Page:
Washington, April 23 : Experiments performed at the European Synchrotron Radiation Facility (ESRF) have proved that ancient Buddhist paintings from Bamiyan, Afghanistan, were made of oil.
These are the same precious paintings from 5th to 9th century A.D. that decorated caves behind the two ancient colossal Buddha statues destroyed by the Taliban.
The discovery attains significance as it suggests that oil had been used in these paintings hundreds of years before the technique was "invented" in Europe in the 15th century.
A study report, appearing in the peer-reviewed Journal of Analytical Atomic Spectrometry, suggests that 12 out of the 50 caves were painted with oil painting technique, using perhaps walnut and poppy seed drying oils.
A combination of synchrotron techniques-such as infrared micro-spectroscopy, micro X-ray fluorescence, micro X-ray absorption spectroscopy or micro X-ray diffraction-was used for the study.
"On one hand, the paintings are arranged as superposition of multiple layers, which can be very thin. The micrometric beam provided by synchrotron sources was hence essential to analyse separately each of these layers. On the other hand, these paintings are made with inorganic pigments mixed in organic binders, so we needed different techniques to get the full picture" said ESRF expert Marine Cotte.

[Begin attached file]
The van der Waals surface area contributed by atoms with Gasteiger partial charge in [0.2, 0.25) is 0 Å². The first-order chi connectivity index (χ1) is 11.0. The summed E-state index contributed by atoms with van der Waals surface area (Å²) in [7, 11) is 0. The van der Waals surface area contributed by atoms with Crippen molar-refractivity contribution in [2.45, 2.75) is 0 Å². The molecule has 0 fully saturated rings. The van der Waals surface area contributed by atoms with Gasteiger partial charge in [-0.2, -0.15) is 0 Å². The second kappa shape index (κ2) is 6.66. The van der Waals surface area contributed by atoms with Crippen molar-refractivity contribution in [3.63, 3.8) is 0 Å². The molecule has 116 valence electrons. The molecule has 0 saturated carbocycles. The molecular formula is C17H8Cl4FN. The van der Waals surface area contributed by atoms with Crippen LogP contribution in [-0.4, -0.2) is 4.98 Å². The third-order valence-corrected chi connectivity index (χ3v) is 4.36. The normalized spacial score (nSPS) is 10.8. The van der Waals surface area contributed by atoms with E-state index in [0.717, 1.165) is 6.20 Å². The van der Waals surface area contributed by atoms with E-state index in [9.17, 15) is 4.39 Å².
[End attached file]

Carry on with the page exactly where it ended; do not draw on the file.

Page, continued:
The researchers found a apart from oil-based paint layers, some of the layers were made of natural resins, proteins, gums, and, in some cases, a resinous, varnish-like layer.
"This is the earliest clear example of oil paintings in the world, although drying oils were already used by ancient Romans and Egyptians, but only as medicines and cosmetics," said Yoko Taniguchi, who led the research team.
The paintings are probably the work of artists who travelled on the Silk Road, the ancient trade route between China, across Central Asia's desert to the West. However, there are very few studies about this region.
"Due to political reasons research on paintings in Central Asia is scarce. We were fortunate to get the opportunity from UNESCO, as a part of conservation project for the World Heritage site Bamiyan, to study these samples and we hope that future research may provide deeper understanding of the painting techniques along the Silk Road and the Eurasian area", says Taniguchi.